Archive for the ‘Licensing’ Category

Ashwood Assisted Living has license revoked; facility closed

October 3, 2013

Ashwood Assisted Living facility in Hampton has closed its doors. On Sept. 25, the Commissioner of the Virginia Department of Social Services issued a final ruling revoking its license to operate.

Its license expired more than a year ago in August 2012. Since then owner Scott Schuett had been following the lengthy appeals process to keep it in operation despite continued inspections showing numerous violations. Of six facilities he once operated in the region, only Chesapeake Home in Chesapeake remains open.

On Tuesday, Oct. 1, 2013, the facility was empty, its doors locked. All of its residents, who receive SSDI and auxiliary housing grants, have been relocated.

Full Article and Source:
Ashwood Assisted Living has license revoked; facility closed

See Also:
State Closes Hampton Assisted Living

Hampton’s Ashwood raises questions about licensing process

Virginia: Scott Schuett, Operator of 5 ALF’s, License Revoked!

Scott Schuett: Operator of Peninsula Assisted Living Homes Fights for License

Newport News Assisted Living Facility Closes

Woman arrested for malicious wounding in Newport News retirement home incident

Man Charged in Assulting Woman, 92, in Suffolk

Injury Leads to More Scrutiny for Suffolk Home

Assisted Living Concerns: Facility Resident Tried to Enter Home

Board Alleges Improper Care at Adultcare Homes

State Suspends Assisted-Living Facility Administrator’s Licenses

Check the License Status of Any Facility Through the Virginia Department of Social Services Website

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Hampton’s Ashwood raises questions about licensing process

September 9, 2013

Months into a waiting game on the future of Ashwood Assisted Living in Hampton, owner Scott Schuett has voluntarily closed two additional homes, Oakwood in Suffolk in June and, last month, Colonial Home in Chesapeake. Of the six homes, housing 400 residents, which he operated just a couple of years ago, only Ashwood and Chesapeake Home in Chesapeake remain open. Neither has a current license.

Conditions at Ashwood have failed to meet state standards on countless occasions over the past few years. Multiple inspections have revealed hundreds of violations, including medication mismanagement, bedbugs and insufficient food for residents. Its license expired a year ago, on Aug. 25, 2012, but it continues to operate while its revocation is under appeal. Chesapeake Home’s provisional license expired on June 30.

The latest step in the Ashwood appeal took place at a closed hearing in Newport News at the end of May. At that time the hearing officer said a decision would be made within 90 days. But, according to Patricia “Trish” Meyer, regional licensing administrator for the Virginia Department of Social Services (DSS), the need for additional information extended the hearing process into mid-July, which pushed back the 90-day window. Once the hearing officer’s recommendation is received, the DSS Commissioner then has an additional 30 days to make a case decision.

“I would love for this to be resolved as soon as possible,” said Lynne Williams, director of the Division of Licensing Programs for DSS which regulates the state’s 539 assisted living facilities or ALFs. “I believe providers have rights and should have appeal rights. It can take a very long time to get through the appeals process. It can be quite frustrating.”

According to Williams, there are two means of closing a facility, the current process being pursued by DSS with regard to Ashwood, and summary suspension. With the latter, the DSS commissioner can order a facility to close immediately, but it has to go before a judge within three days. “I doubt if we’ve done it at all this year. There’s a heavy burden of proof on us,” said Williams, citing an instance where a judge dismissed a case against a facility because “it hadn’t killed anyone recently.”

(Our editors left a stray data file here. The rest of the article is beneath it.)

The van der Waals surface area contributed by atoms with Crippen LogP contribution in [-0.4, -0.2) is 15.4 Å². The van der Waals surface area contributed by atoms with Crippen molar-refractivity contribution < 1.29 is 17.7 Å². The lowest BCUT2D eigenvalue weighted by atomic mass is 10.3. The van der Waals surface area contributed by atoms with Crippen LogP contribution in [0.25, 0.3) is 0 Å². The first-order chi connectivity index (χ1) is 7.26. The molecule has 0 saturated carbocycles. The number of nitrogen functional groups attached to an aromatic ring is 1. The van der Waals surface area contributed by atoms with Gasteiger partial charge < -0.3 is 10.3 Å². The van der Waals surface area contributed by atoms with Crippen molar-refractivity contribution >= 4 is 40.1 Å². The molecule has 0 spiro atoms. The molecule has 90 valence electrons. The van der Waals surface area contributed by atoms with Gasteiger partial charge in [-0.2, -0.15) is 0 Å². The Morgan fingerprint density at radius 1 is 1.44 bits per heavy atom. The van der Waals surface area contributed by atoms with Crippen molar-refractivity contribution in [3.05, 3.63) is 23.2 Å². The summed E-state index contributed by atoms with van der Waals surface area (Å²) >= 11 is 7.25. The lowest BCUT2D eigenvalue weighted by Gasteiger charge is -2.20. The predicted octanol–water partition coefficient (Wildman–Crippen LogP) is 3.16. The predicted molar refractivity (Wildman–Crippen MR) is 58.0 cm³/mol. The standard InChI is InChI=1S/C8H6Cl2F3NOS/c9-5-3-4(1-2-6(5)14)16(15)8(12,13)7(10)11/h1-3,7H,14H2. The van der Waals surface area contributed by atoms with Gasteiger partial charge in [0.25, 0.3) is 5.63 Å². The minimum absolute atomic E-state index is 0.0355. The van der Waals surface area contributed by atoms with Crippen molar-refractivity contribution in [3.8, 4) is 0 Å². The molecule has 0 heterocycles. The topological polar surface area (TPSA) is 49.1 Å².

When Schuett took over Ashwood in 2009, it was his first foray into working with residents receiving state auxiliary grants. Used with Social Security income, they provide homes with about $1,100 a month for each resident. In a December 2012 interview, Schuett claimed to be the largest provider of auxiliary grant beds in the state. (The program serves about 6,000 people statewide.) Since then, he has declined to give interviews to the newspaper. An administrator who answered the phone at Ashwood this week declined to comment on the facility’s status.

“Our goal is always to keep facilities open and get them within compliance,” said Williams, citing license revocation as a last resort.

Full Article and Source:
Hampton’s Ashwood raises questions about licensing process

See Also:
Virginia: Scott Schuett, Operator of 5 ALF’s, License Revoked!

Scott Schuett: Operator of Peninsula Assisted Living Homes Fights for License

Newport News Assisted Living Facility Closes

Woman arrested for malicious wounding in Newport News retirement home incident

Man Charged in Assulting Woman, 92, in Suffolk

Injury Leads to More Scrutiny for Suffolk Home

Assisted Living Concerns: Facility Resident Tried to Enter Home

Board Alleges Improper Care at Adultcare Homes

State Suspends Assisted-Living Facility Administrator’s Licenses

Check the License Status of Any Facility Through the Virginia Department of Social Services Website

Virginia: ALF’s Continue to Operate Despite Expired Licenses, Violations

January 17, 2013

Expired facility licenses and a slew of violations, including a lack of qualified administrators, haven’t prevented the continued operation of several assisted living facilities, or ALFs, under the ProPlusCare umbrella in Hampton Roads.

Despite ongoing complaints and multiple documented failures to meet the state’s standards, thanks to due process, they can continue to operate and take in new residents until all licensing appeals are exhausted. The Department of Social Services, which regulates them, was unable to give a timeline for the process, which in the instance of Madison Retirement Center in Williamsburg has continued for almost a year, since March 2012.

Administrative problems:

Over the years, Scott Schuett expanded ProPlusCare to operate six ALFs — Madison, Ashwood Assisted Living in Hampton, Oakwood Assisted Living in Suffolk, Governor’s Inn in Newport News, and Chesapeake Home and Colonial Home, both in Chesapeake — with the capacity to house 400 residents, the vast majority of them low income living on Social Security disability, SSI, supplemented by auxiliary housing grants from the state.

After multiple inspections by the Department of Social Services revealed a litany of violations at each facility, including medication mismanagement, inadequate food supplies, bed bugs and foul odors, Schuett and two of his employees, Rena Gaddy Thomas and Donna Norvell, were stripped of their administrator’s licenses in late 2012 by the Board of Long Term Care Administrators. It determined that Schuett’s practice posed “a substantial danger to the public health and safety.”